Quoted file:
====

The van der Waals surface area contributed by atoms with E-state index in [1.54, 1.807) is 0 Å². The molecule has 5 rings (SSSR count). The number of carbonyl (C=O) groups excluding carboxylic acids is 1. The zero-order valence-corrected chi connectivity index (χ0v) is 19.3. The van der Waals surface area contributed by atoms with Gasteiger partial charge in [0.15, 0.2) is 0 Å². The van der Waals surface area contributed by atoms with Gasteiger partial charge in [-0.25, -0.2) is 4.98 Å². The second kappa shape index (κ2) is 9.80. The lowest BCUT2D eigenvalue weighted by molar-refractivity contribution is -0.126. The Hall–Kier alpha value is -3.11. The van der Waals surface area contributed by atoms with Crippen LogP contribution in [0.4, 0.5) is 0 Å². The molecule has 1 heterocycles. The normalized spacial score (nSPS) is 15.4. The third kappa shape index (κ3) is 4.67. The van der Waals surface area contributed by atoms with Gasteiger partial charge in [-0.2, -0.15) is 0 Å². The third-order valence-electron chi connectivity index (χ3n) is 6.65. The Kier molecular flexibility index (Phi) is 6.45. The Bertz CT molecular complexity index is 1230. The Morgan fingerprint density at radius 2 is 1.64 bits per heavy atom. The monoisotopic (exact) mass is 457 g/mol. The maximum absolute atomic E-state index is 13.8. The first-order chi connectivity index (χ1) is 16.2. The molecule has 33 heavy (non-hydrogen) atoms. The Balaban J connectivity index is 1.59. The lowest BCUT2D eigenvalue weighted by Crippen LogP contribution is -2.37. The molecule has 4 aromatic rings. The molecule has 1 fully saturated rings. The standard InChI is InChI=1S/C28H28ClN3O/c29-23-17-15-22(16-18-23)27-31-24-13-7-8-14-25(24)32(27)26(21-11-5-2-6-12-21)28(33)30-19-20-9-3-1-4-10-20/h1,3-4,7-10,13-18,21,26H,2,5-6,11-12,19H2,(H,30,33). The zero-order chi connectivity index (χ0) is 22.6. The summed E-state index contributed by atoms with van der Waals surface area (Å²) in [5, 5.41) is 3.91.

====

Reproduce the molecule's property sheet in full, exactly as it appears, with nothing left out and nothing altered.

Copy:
The van der Waals surface area contributed by atoms with E-state index in [1.54, 1.807) is 0 Å². The molecule has 5 rings (SSSR count). The number of carbonyl (C=O) groups excluding carboxylic acids is 1. The zero-order valence-corrected chi connectivity index (χ0v) is 19.3. The van der Waals surface area contributed by atoms with Gasteiger partial charge in [0.15, 0.2) is 0 Å². The van der Waals surface area contributed by atoms with Gasteiger partial charge in [-0.25, -0.2) is 4.98 Å². The second kappa shape index (κ2) is 9.80. The lowest BCUT2D eigenvalue weighted by molar-refractivity contribution is -0.126. The Hall–Kier alpha value is -3.11. The van der Waals surface area contributed by atoms with Crippen LogP contribution in [0.4, 0.5) is 0 Å². The molecule has 1 heterocycles. The normalized spacial score (nSPS) is 15.4. The third kappa shape index (κ3) is 4.67. The van der Waals surface area contributed by atoms with Gasteiger partial charge in [-0.2, -0.15) is 0 Å². The third-order valence-electron chi connectivity index (χ3n) is 6.65. The Kier molecular flexibility index (Phi) is 6.45. The Bertz CT molecular complexity index is 1230. The Morgan fingerprint density at radius 2 is 1.64 bits per heavy atom. The monoisotopic (exact) mass is 457 g/mol. The maximum absolute atomic E-state index is 13.8. The first-order chi connectivity index (χ1) is 16.2. The molecule has 33 heavy (non-hydrogen) atoms. The Balaban J connectivity index is 1.59. The lowest BCUT2D eigenvalue weighted by Crippen LogP contribution is -2.37. The molecule has 4 aromatic rings. The molecule has 1 fully saturated rings. The standard InChI is InChI=1S/C28H28ClN3O/c29-23-17-15-22(16-18-23)27-31-24-13-7-8-14-25(24)32(27)26(21-11-5-2-6-12-21)28(33)30-19-20-9-3-1-4-10-20/h1,3-4,7-10,13-18,21,26H,2,5-6,11-12,19H2,(H,30,33). The zero-order chi connectivity index (χ0) is 22.6. The summed E-state index contributed by atoms with van der Waals surface area (Å²) in [5, 5.41) is 3.91.